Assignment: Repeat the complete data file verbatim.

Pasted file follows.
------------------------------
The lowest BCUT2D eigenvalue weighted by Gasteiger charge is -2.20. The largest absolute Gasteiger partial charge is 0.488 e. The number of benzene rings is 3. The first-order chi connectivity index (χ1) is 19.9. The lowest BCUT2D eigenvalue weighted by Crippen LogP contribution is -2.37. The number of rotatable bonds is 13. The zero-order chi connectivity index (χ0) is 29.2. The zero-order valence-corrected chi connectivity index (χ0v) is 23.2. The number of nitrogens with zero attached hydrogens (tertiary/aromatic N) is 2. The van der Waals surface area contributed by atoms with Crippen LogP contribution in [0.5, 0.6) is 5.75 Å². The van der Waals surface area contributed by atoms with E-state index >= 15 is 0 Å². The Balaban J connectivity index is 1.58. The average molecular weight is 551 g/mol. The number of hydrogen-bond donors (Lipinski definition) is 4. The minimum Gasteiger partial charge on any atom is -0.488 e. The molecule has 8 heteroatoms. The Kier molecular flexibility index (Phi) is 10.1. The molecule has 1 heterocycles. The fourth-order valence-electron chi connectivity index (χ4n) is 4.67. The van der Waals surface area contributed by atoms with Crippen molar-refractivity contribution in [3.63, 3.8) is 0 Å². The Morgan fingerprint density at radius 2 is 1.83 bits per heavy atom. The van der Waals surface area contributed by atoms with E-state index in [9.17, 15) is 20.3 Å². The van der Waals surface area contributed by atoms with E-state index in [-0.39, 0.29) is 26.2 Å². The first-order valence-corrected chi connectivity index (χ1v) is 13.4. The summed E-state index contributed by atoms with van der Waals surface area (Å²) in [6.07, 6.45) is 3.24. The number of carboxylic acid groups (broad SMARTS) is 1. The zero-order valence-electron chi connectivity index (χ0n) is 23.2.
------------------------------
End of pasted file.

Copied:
The lowest BCUT2D eigenvalue weighted by Gasteiger charge is -2.20. The largest absolute Gasteiger partial charge is 0.488 e. The number of benzene rings is 3. The first-order chi connectivity index (χ1) is 19.9. The lowest BCUT2D eigenvalue weighted by Crippen LogP contribution is -2.37. The number of rotatable bonds is 13. The zero-order chi connectivity index (χ0) is 29.2. The zero-order valence-corrected chi connectivity index (χ0v) is 23.2. The number of nitrogens with zero attached hydrogens (tertiary/aromatic N) is 2. The van der Waals surface area contributed by atoms with Crippen LogP contribution in [0.5, 0.6) is 5.75 Å². The van der Waals surface area contributed by atoms with E-state index >= 15 is 0 Å². The Balaban J connectivity index is 1.58. The average molecular weight is 551 g/mol. The number of hydrogen-bond donors (Lipinski definition) is 4. The minimum Gasteiger partial charge on any atom is -0.488 e. The molecule has 8 heteroatoms. The Kier molecular flexibility index (Phi) is 10.1. The molecule has 1 heterocycles. The fourth-order valence-electron chi connectivity index (χ4n) is 4.67. The van der Waals surface area contributed by atoms with Crippen molar-refractivity contribution in [3.63, 3.8) is 0 Å². The Morgan fingerprint density at radius 2 is 1.83 bits per heavy atom. The van der Waals surface area contributed by atoms with E-state index in [9.17, 15) is 20.3 Å². The van der Waals surface area contributed by atoms with E-state index in [-0.39, 0.29) is 26.2 Å². The first-order valence-corrected chi connectivity index (χ1v) is 13.4. The summed E-state index contributed by atoms with van der Waals surface area (Å²) in [6.07, 6.45) is 3.24. The number of carboxylic acid groups (broad SMARTS) is 1. The zero-order valence-electron chi connectivity index (χ0n) is 23.2.